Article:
Archives, libraries and other collecting organizations are in the midst of a staff revolution. The digital age is driving a demand for employees who are comfortable and creative with technology. As someone who hires and supervises staff in a digitally-oriented environment I know this first hand.
I often hear from students and others with questions about the skills they need to compete in the job market. What programming languages should I learn? How much do I need to know about specific digital formats? Which standards should I study in detail?
“No, no–those are the wrong questions!”
That’s what I want to shout when I hear this line of inquiry. But I don’t yell because it’s rude and because I know the impulse flows from my own bias toward broader, more adaptive skills. My second and prevailing sense is compassion: so many people are trying so hard to figure out how to cope with a job market that is changing right in front of our eyes.
Let me say that expertise with programming, formats and standards is, of course, very important. It’s just that I happen to think several other talents have a greater bearing on success in today’s workplace. Such as an ability to understand and adapt to new ways of using technology, for example. It’s music to my ears when job-seeker shows awareness of how quickly the way we work can change. Archives and libraries depend ever more on technology-driven systems to accomplish their mission, and those systems are ever evolving. Staff with an eagerness to help refine how things are done are especially prized. Deep technical expertise is optional here. The most important thing is a basic understanding of how the different system parts—both automated and manual—contribute to doing the job at hand.
Related to this is an ability to bridge two distinct social camps: the highly technical and the highly not-technical. There are now many kinds of digital tools and services available to archives and libraries. These range from free to download software to big commercial vendors. A good staff person needs to know how choose among these options to meet the needs of users, many of whom could care less about how the information they want is delivered.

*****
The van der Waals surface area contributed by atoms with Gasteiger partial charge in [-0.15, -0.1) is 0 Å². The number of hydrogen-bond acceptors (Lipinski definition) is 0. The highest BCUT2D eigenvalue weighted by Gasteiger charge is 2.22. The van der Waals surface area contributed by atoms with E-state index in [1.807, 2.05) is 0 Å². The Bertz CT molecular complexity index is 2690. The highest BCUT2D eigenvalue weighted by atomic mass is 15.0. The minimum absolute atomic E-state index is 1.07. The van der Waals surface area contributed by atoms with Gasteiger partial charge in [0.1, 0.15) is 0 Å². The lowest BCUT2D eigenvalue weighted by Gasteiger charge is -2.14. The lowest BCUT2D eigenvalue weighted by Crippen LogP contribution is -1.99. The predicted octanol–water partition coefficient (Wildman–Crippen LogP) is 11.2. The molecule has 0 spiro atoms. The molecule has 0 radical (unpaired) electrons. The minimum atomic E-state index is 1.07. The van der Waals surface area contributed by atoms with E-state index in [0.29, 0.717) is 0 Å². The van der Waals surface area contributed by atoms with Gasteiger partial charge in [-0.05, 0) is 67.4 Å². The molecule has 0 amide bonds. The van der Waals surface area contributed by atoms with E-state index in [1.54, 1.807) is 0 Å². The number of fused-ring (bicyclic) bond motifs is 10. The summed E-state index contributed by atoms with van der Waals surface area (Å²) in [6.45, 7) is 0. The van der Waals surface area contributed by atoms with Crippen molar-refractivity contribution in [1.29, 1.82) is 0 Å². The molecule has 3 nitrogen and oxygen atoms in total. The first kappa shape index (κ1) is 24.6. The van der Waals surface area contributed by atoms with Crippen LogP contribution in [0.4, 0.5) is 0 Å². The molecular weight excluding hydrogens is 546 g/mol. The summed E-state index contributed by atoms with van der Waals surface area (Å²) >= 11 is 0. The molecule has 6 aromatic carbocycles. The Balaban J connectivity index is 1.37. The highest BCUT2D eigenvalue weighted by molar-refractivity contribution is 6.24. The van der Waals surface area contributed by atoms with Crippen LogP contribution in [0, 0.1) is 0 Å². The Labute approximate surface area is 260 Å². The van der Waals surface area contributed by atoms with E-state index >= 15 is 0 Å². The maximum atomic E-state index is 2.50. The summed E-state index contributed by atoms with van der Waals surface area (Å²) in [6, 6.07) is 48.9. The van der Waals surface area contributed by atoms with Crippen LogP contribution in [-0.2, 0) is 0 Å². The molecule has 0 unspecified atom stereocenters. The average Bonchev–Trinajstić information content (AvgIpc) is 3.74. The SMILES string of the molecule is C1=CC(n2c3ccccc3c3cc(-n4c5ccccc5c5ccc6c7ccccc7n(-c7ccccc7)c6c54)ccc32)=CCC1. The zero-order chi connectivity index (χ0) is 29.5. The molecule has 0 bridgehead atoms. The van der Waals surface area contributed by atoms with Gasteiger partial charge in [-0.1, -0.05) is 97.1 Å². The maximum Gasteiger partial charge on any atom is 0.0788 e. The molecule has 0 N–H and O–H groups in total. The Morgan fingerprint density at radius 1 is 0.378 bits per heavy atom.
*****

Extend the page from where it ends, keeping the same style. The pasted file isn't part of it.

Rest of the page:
Archivists and librarians need to clearly explain what they do and why they do it. They need to do this internally as part of refining systems, and they really need to do it externally to connect with users and would-be users. The explosion of social media is driving a new approach to how cultural heritage organizations serve the public: instead of relying exclusively on patrons to come to them, institutions are marketing themselves using the same tools as commercial brands.
Today, saying something good in a 140 word Twitter message is as important for a library as for a celebrity or car company.
This calls for writing skills that may be different from those taught in school. Staff need to be comfortable writing in the first person and they need to be concise. What may have worked in school term papers—long, long sentences and laborious detail—doesn’t make for good social media content. Helpful as well is an ability to integrate photographs, graphics and video with text to make for rich, forceful online content that gets the right message out to as many people as possible.
There is lots more to talk about on this subject, but I’ll stop here. What skills do you think today’s librarians and archivists need?